Skip to contentSkip to navigation

Researchers share data from traffic, pedestrian stop study during CJCC meeting

Tuesday, May 12, 2020 - 5:54pm

The Douglas County Criminal Justice Coordinating Council (CJCC) met virtually on May 12 using Zoom. Chair Pam Weigand, Director of Douglas County Criminal Justice Services, facilitated the meeting.

Researchers Jack McDevitt, of Northeastern University, and Janice Iwama, of American University, provided an update on the Law Enforcement Contact Study.

In December 2018, under the leadership of the CJCC, the Douglas County Sheriff’s Office, Lawrence Police Department, University of Kansas Public Safety, Eudora Police Department and Baldwin City Police Department mutually agreed to contract McDevitt and Iwama to study law enforcement pedestrian and traffic stops in Douglas County.

They were hired through a two-year, $175,000 contract to:

  • To develop and implement a process for documenting traffic and pedestrian stops
  • To analyze the data to determine if any disproportionalities exist
  • To formulate any solutions and assist in developing any necessary procedures and processes related to disproportionate minority contact

The study has three phases:

  1. Planning
  2. Data Collection
  3. Analysis

Currently, Douglas County is in the Data Collection phase. The researchers shared preliminary patterns and trends based on time of day, seasons and major events like COVID-19. So far, they have reviewed 9,784 pedestrian and traffic stops that were conducted between September 2019 and April 2020.

The data showed a sharp decrease in traffic and pedestrian stops beginning in March, when the stay-home order went into effect. McDevitt said the numbers are consistent with national trends and not unique to Douglas County. The researchers said they would be monitoring the effects of COVID-19 on the dataset, which may require an extension of Phase 2 so they can obtain enough data to draw meaningful conclusions.

The data also showed that 66% of the stops resulted in a warning versus 22% in citations. McDevitt described the county as “really nice” compared to other places that he has studied. He said the data shows that if you get stopped in Douglas County, “you are more likely to get a warning than a citation by far.”

According to the data, the top five reasons for stops were: other traffic violation (30.9%), speeding of 10 mph or more (26.1%), equipment/inspection violation (17.45), violation of city or town ordinance (7.7%) and registration violation (6.5%).

Implicit Bias Training

The Racial and Ethnic Disparities Work Group, chaired by Lawrence Mayor Jennifer Ananda, recommended that all criminal justice system partners complete an implicit bias training and that the training be ongoing.

The work group believes CJCC members should take the training first, so they demonstrate support and leadership for improving work culture. The work group has selected Loretta Summers of the Summers Advisory Group, Inc. to provide the training. The work group plans to schedule a training session within the next couple of months for CJCC members.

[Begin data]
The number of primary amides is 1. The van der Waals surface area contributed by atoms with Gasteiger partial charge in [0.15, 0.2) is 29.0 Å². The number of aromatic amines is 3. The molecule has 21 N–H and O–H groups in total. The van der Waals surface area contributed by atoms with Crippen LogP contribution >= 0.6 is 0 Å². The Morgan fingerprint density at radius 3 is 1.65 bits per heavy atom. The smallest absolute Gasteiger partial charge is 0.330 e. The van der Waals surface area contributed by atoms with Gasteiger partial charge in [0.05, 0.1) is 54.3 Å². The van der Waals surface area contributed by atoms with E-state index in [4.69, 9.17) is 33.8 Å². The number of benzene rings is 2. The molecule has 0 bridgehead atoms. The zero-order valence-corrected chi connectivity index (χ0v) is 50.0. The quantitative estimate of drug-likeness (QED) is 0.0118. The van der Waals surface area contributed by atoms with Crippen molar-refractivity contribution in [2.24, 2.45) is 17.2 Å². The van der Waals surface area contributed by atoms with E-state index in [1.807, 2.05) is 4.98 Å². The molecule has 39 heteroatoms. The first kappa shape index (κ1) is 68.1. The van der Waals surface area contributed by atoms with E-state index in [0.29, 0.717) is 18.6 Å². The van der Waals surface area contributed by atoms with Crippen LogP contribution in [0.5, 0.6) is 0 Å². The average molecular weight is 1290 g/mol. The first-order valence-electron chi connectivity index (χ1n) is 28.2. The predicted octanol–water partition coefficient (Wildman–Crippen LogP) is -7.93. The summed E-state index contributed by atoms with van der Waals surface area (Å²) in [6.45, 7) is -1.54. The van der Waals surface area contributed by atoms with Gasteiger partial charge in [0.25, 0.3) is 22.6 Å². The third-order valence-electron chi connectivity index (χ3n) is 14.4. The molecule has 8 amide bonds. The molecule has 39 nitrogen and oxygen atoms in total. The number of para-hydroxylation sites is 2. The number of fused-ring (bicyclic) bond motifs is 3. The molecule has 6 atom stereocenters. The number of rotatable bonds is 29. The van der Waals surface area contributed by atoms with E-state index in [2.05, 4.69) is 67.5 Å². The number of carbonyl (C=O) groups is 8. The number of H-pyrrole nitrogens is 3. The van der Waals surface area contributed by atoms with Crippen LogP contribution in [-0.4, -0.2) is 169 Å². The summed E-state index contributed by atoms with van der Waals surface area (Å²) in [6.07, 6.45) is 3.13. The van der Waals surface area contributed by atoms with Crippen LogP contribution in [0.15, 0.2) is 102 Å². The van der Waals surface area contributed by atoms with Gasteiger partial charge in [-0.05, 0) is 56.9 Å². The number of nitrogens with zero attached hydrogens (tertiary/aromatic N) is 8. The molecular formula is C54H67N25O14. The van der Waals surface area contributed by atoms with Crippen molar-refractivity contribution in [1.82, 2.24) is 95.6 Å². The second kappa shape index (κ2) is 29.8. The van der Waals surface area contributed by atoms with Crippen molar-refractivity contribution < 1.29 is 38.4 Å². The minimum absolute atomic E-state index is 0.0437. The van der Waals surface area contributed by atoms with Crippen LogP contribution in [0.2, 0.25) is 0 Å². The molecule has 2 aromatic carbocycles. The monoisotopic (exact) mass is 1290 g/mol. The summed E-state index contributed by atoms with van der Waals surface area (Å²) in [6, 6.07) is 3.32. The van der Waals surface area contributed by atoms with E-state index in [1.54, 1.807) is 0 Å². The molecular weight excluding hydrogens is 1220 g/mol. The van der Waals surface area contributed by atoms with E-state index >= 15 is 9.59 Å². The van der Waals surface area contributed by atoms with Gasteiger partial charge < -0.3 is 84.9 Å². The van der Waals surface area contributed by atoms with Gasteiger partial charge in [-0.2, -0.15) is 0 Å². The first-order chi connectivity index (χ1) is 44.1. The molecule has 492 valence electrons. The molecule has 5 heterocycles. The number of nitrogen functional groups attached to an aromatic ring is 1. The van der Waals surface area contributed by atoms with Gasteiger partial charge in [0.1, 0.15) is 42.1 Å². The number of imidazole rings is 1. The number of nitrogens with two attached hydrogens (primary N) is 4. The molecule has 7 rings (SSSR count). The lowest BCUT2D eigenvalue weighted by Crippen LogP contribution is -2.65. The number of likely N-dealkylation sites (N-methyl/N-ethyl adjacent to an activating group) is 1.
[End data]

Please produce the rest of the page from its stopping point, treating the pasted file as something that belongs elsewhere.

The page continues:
GARE Racial Equity Tool

District Attorney Charles Branson has requested the assistance of the Racial and Ethnic Disparities Work Group to review programs and policies of the DA’s Office utilizing the GARE Racial Equity Tool. Shaye Downing, Jennifer Ananda, Tamara Cash, Chuck Epp and Anthony Sanchez have volunteered to help with the project that will be led by Assistant District Attorney LeTiffany “LT” Obozele.

Stepping Up Initiative

Stepping Up is a national intiative is to reduce the number of people with serious mental illness booked into jail. Stepping Up is asking all 20 Innovator Counties, including Douglas County, to commit to setting the following goals:

  • Jail Bookings — 10 percent reduction annually. (goal would be 8% for Douglas County).
  • Average Length of Stay — 5 percent reduction annually. (goal would be 25 days for Douglas County).
  • Connections to Care — 10 percent increase annually. (For Douglas County, the goal would be to establish baseline data). Criminal Justice Coordinator Mike Brouwer said the county plans to begin using MyResource Connection this summer to collect the data. The project will be piloted with Behavioral Health Court and the Women’s Substance Use Diversion Program.
  • Recidivism — 5 percent reduction annually. (Douglas County is committed to a 25% reduction).
  • Average Daily Population — 5 percent reduction annually. (Douglas County needs to establish baseline data).

The baseline to establish Douglas County's goals can be found in this November 2019 CSG Justice Center report.

The next CJCC meeting will be at 11 a.m. June 9.

For more information about CJCC, visit https://www.douglascountyks.org/cjcc

Media Contact

Karrey Britt, Communications Specialist
785-330-2894